The article Taming the dragon: Trade mark protection in China summarised the reasons for seeking registration in China earlier rather than later, and steps for obtaining effective trade mark protection to meet the challenges of Chinese law and practice.
Protecting English language trade marks in China is relatively straightforward for western companies, however protecting Chinese character marks is becoming increasingly important. Why? Because Chinese consumers generally refer to foreign brands by reference to Chinese versions of the brand name. Where there is no official Chinese version created and promoted by the foreign company, it is likely that the local Chinese market will create a Chinese version. The risk this creates for foreign companies is that they may not like the Chinese version and someone else might register it. The following examples illustrate the issue:
Hermès is a popular brand in China. The Chinese consumers call the product Ai Ma Shi. In 1995, a Chinese company registered Chinese characters for Ai Ma Shi "爱玛仕" while the Chinese character trade mark used by the French company is "爱马仕". These characters have the same pronunciation, and are visually very similar. Hermès has spent many years trying to acquire this registration but the Chinese courts have consistently ruled against Hermès and did so again in February this year.
Similarly, Chinese consumers created a Chinese version of the brand VIAGRA ("伟哥" or "big brother") and a Chinese company registered the Chinese character trade mark for this name. Pfizer has spent eleven years trying to preserve its rights in the Chinese name for VIAGRA but has not been successful.
China now has the largest number of trade mark registrations in the world and over a million trade mark applications are submitted every year with the effect that the trade mark registration process in China is quite slow. Receiving a rejection is common for both English language and Chinese character trade marks and failure to secure registration can hinder entry into the Chinese market. In addition the Chinese language itself presents difficulties. Although there are about 40,000 Chinese Mandarin characters, only 2,500 are commonly used and recognised. Creating a Chinese character trade mark with positive connotations, reflecting the meaning of the English language trade mark and the image of the company can be quite difficult. Given the growth of filings in China over the last few years it means that there are less available marks particularly when the trade mark is a dictionary word rather than an invented word.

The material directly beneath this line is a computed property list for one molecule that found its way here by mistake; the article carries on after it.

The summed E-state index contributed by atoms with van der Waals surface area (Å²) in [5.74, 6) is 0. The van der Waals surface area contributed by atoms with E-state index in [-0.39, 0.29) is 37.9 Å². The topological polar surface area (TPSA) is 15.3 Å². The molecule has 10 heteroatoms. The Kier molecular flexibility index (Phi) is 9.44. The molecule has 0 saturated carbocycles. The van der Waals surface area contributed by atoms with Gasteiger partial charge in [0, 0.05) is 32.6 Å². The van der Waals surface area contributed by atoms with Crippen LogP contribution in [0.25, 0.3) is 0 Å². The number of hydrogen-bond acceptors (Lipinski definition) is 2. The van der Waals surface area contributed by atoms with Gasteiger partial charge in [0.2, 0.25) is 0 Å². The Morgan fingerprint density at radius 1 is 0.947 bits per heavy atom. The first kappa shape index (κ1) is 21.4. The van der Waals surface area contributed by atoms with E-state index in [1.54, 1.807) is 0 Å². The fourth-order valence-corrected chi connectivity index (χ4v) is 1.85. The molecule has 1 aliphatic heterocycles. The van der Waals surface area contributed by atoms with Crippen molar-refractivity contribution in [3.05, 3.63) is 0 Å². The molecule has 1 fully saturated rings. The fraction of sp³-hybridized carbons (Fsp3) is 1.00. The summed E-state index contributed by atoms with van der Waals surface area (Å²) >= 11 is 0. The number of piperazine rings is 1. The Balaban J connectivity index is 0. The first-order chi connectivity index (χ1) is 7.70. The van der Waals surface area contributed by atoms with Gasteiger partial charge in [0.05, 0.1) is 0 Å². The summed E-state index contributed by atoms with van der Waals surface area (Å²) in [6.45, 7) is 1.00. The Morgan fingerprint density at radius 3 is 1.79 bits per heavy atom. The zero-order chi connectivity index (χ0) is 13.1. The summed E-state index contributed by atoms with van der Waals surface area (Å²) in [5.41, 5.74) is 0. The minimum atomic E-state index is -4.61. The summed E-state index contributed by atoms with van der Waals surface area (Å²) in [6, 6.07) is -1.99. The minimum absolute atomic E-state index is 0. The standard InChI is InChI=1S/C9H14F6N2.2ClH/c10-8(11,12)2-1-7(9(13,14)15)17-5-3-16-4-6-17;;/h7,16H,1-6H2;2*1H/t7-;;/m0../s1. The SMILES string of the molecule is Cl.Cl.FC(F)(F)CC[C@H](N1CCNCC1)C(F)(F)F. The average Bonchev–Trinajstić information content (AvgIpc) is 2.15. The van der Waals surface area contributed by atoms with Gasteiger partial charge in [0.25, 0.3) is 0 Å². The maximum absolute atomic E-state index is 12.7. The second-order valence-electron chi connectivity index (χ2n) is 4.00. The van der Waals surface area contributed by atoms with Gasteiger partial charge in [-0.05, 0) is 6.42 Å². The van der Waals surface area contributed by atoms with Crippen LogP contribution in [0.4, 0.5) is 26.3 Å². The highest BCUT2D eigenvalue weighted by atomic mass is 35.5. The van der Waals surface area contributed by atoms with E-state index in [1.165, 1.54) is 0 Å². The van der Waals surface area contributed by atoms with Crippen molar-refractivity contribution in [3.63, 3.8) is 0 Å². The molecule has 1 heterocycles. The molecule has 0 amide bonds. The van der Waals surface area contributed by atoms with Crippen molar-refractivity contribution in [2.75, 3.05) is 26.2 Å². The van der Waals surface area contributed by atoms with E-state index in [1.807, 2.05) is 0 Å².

It goes without saying that at the earliest opportunity a company should register its English language trade mark. Stopping the process there is risky in light of the practice of Chinese counterfeiters to register either the company's official or unofficial Chinese language trade mark. The recommendation is to register the English and the Chinese characters (Mandarin) of the trade mark, and some companies seek to also register the transliteration or phonetic version of their English language, for example as well as a Cantonese version.
For example, Coca-Cola translated its brand into the Chinese name Ke Kou Ke Le and then found Chinese characters that approximated that transliteration as 可 Ke (approved) 口 Kou (mouth) 可 Ke (approved) and 乐 Le (joy). That is, the first two characters 可口 "approved mouth", together mean the word "tasty", and the combination of the four Chinese Mandarin characters, closely approximate the Chinese pronunciation of Coca-Cola and convey a very positive meaning of "tasty is joy".
Applications being filed in China must be filed in Chinese. This means that at the time of filing, a company's name and address is translated into Chinese. Where a company does not have an official Chinese language name and address, the Chinese associate filing the application will generally translate the name and address. The recommendation is for the company itself to choose the translation it wants, and to consistently use it.
To get the broadest possible protection, consider securing registration of your trade mark, not only in English language characters, but also in Chinese Mandarin characters. At the same time, consider developing and consistently using a Chinese version of your company name and address, for use on official documents. Trade mark attorneys can assist you with this process, however if you have access to Mandarin speakers working within or in association with your company, consider utilising their services to help develop appropriate Chinese character trade marks and company name, which are more finely tuned to your corporate brand and image.